So runs Susanna Bürkle’s argument for Revelations. Bürkle argues that a nun or nuns at Ebner’s convent constructed the I-narrator of the autohagiography as an exemplar of so-called women’s sanctity. [5]

Or, to speak in the idiom of the twenty-first century: the nuns curated a public version of Ebner that adhered to the demands of women’s sanctity.

It’s easy to draw parallels between blog posts with comments and manuscripts with glosses, between Tumblr and commonplace books. So how about late medieval women’s autohagiography and hagiography as Instagram and Facebook?

screenshot from TwitterWe’ve all seen the “I take 1000 selfies for every one I can post” Instagram admissions, and the smartphone videos where the gorgeous YouTube star turns this way and that to display how she can go from (ridiculously thin and good-looking) normal to supermodel quality with angles and makeup. These social media accounts have a rhetoric of their own. The “Feet in the foreground, beautiful scenery in the background” photo means ultimate relaxation. Twitter has its own grammar, often departing from “proper” English, that mashes up different vernaculars and changes from meme to meme.

And, as article after article reminds us, social media is brutal for self-esteem because we are convinced these accounts portray something of reality. No matter how much we are aware of constructing our own Facebook feeds and dividing up our Reddit alts, the ideal of others’ lives looks real. The occasional admission of failure or falseness is the modern humility topos, yes. It is also a guarantee of reality—a sign we can trust these people, who, after all, are honest about their dishonesty.

Whether or not an Instagram account is an accurate summary of the life behind it is irrelevant to us in these cases. All we can see, and all that the users mean to convey, is the ideal.

But as Elisabeth Achler’s desperate hoarding and bingeing reminds us, the construction of exemplarity in the Life of Catherine of Siena and the Vitae patrum, in Revelations and the Sister-books—on twenty-first century social media—has its costs.

Nicholas von Flue died at age 70. Margaret Ebner died at age 60.

Elisabeth Achler died at 34.

Cait Stevenson, PhD
University of Notre Dame

[1] The oldest recension of Achler’s hagiography, probably from an autograph by its author, was published by Karl Bihlmeyer, “Die schwäbische Mystikerin Elsbeth Achler von Reute († 1420) und die Überlieferung ihrer Vita,” in Festgabe Philipp Strauch zum 80. Geburtstag, ed. Ferdinand Joseph Schneider and George Basecke (Halle: Niemeyer, 1932), 88-109.

[2] Gabriela Signori examines the role of appearance in Nicholas von Flue’s hagiographies and reputation: “Nikolaus of Flüe (d. 1487): Physiognomies of a Late Medieval Ascetic,” Church History and Religious Culture 86, no. 1-4 (2006): 229-255.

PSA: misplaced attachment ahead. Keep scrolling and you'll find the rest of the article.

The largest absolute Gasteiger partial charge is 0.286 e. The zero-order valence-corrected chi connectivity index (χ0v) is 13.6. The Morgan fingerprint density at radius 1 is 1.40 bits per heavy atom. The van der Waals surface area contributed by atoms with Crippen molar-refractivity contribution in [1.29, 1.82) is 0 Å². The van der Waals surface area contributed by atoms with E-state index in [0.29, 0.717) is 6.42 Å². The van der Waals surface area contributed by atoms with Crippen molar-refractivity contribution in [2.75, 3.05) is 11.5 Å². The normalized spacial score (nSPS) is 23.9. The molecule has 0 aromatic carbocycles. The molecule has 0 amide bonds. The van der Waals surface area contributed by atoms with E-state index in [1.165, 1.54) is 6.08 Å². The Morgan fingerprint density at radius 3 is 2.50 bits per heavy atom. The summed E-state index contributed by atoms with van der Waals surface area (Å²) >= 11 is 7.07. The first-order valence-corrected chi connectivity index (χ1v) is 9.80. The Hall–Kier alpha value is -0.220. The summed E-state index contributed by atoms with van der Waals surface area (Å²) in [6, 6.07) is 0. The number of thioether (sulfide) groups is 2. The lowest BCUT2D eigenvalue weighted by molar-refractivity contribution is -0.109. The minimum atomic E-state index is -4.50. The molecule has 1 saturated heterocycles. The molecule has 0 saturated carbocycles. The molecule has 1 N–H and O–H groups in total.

[3] The standard edition is Philipp Strauch, Margaretha Ebner und Heinrich von Nördlingen: Ein Beitrag zur Geschichte der deutschen Mystik (Amsterdam: P. Schippers, 1966). Ebner’s text is the best-known among the Sister-books and related Dominican women’s texts because of its accessible English translation: Margaret Ebner: Major Works, trans. Leonard Patrick Hindsley, Classics of Western Spirituality (New York: Paulist Press, 1993).

[4] On the question of whether medieval visionary texts reveal something of the visionaries’ actual experiences: Peter Dinzelbacher, “Zur Interpretation erlebnismystischer Texte des Mittelalters,” Zeitschrift für deutsches Altertum und deutsche Literature 117 (1988): 1-23.

[5] Bürkle’s argument for Ebner is part of a long line of work by primarily German scholars on the Sister-books. Piece by piece, they (including Bürkle herself, working on Engelthal) have built an argument for the 14th-century Dominican women’s texts as deliberate literary works, though they differ as to the purpose of these constructions and what information the Sister-books can still tell scholars. “Die ‘Offenbarungen’ der Margareta Ebner: Rhetorik der Weiblichkeit und der autobiographische Pakt,” in Weibliche Rede – Rhetorik der Weiblichkeit. Studien zum Verhältnis von Rhetorik und Geschlechterdifferenz, ed. Doerte Bischoff and Martina Wagner (Berlin: Walter de Gruyter, 2003), 79-102.

 

Alcohol and Alcoholism in the Middle Ages (Part 2)

Don't forget to check out Part 1 first!

Fifteenth-century German pastoral theology switched easily between classifying vices according to the Seven Deadly Sins and the Ten Commandments. Drunkenness was subsumed under gluttony in the first scheme, and often the First Commandment in the second (“those who turn their stomachs in God,” as Dietrich Coelde put it). [1] Fifteenth-century German pastoral theology also trended towards the remarkably uniform. But inebriety, its severity, and its solutions offered what Ian Siggins categorizes as a rare case for preachers to insert their own opinions based on what appears to be experience. (Observational experience, mind you!)

In his Praeceptum divine legis, which formed the basis for his vernacular preaching as well, Dominican reformer Johannes Nider actually classified drunkenness under the Sixth Commandment. [2] The appeal to him was the general emphasis of pastoral interpretation of the commandment as involving moderation or temperance. Nider’s concern, in other words, was to find ways to moderate drinking behavior.